We always back Tim Bowen 100% when it comes to word grammar.
The word back is most commonly used as a noun or an adverb but it can also function as an adjective and a verb.
As an adjective it has two main meanings. It is used to mean ‘furthest from the front’, as in ‘They made up a bed for him in the back bedroom’ or ‘You’ll find him in the back garden’. It is also used to refer to money that is owed from an earlier date and has not been paid yet, e.g. back pay, back taxes, back rent, as in ‘I’m owed over £700 in back pay’. It can also be used to refer to streets or roads that are away from any main street, as in ‘He usually drives home using the back roads’.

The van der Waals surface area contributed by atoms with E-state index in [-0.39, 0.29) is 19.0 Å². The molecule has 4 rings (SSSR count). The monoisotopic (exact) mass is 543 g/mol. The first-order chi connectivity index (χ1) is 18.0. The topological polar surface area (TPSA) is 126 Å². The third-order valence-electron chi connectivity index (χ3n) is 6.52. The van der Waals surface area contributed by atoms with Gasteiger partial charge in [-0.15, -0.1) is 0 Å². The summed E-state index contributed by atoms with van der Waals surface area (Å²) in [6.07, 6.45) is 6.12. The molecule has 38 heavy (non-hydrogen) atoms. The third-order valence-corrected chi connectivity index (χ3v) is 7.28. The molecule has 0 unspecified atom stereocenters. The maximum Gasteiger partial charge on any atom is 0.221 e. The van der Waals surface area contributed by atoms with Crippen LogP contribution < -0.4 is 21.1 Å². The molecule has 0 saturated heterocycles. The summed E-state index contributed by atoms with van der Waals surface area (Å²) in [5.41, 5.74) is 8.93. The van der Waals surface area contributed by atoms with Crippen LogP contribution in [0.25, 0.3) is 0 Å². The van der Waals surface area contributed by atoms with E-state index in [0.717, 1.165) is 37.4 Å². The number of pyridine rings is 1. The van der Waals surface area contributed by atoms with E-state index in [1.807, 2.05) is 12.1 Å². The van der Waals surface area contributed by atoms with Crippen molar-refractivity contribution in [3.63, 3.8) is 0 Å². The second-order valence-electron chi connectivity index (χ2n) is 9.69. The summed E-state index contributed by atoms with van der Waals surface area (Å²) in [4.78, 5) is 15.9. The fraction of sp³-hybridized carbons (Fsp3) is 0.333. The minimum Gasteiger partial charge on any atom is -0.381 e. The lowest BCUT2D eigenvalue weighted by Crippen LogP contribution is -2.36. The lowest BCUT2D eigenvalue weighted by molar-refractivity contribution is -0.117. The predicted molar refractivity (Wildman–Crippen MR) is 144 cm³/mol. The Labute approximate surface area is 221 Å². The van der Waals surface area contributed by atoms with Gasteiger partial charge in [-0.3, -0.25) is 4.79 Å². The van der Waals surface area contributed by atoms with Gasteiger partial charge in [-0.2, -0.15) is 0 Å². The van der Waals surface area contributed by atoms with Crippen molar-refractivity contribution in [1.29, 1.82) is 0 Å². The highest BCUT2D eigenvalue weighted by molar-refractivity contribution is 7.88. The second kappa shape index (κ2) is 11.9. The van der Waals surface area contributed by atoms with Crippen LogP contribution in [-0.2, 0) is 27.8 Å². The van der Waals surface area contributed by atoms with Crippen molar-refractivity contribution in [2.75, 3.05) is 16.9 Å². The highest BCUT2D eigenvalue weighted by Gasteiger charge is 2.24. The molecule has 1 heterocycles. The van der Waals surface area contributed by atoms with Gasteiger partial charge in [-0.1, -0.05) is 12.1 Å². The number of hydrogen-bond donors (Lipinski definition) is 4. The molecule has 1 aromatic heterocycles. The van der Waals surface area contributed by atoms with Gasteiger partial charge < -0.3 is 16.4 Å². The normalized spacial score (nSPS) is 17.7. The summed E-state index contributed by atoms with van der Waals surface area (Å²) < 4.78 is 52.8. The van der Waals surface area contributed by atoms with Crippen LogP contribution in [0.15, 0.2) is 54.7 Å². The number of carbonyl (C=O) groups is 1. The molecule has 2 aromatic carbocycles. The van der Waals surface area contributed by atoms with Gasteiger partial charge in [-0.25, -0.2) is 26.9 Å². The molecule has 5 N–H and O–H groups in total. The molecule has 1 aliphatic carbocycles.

The verb to back has several meanings. The main one is to give support to a person, organization or plan, making them more likely to succeed, as in ‘Both main parties are backing the intervention in Libya’. Used with various adverbial particles or prepositions, it can also mean to move backwards, as in ‘He backed the car slowly out of the garage’ or ‘His opponents have backed him into a corner on this issue’. If you back a horse or a sports team, you bet money that they will win a race or a competition, as in ‘Who are you backing to win the next World Cup? And, in an idiomatic sense, if you back the wrong horse, you support someone or something that fails. If a building or garden backs onto a place, that place is directly behind it, as in ‘Their house backs onto a railway line, so it’s rather noisy’.
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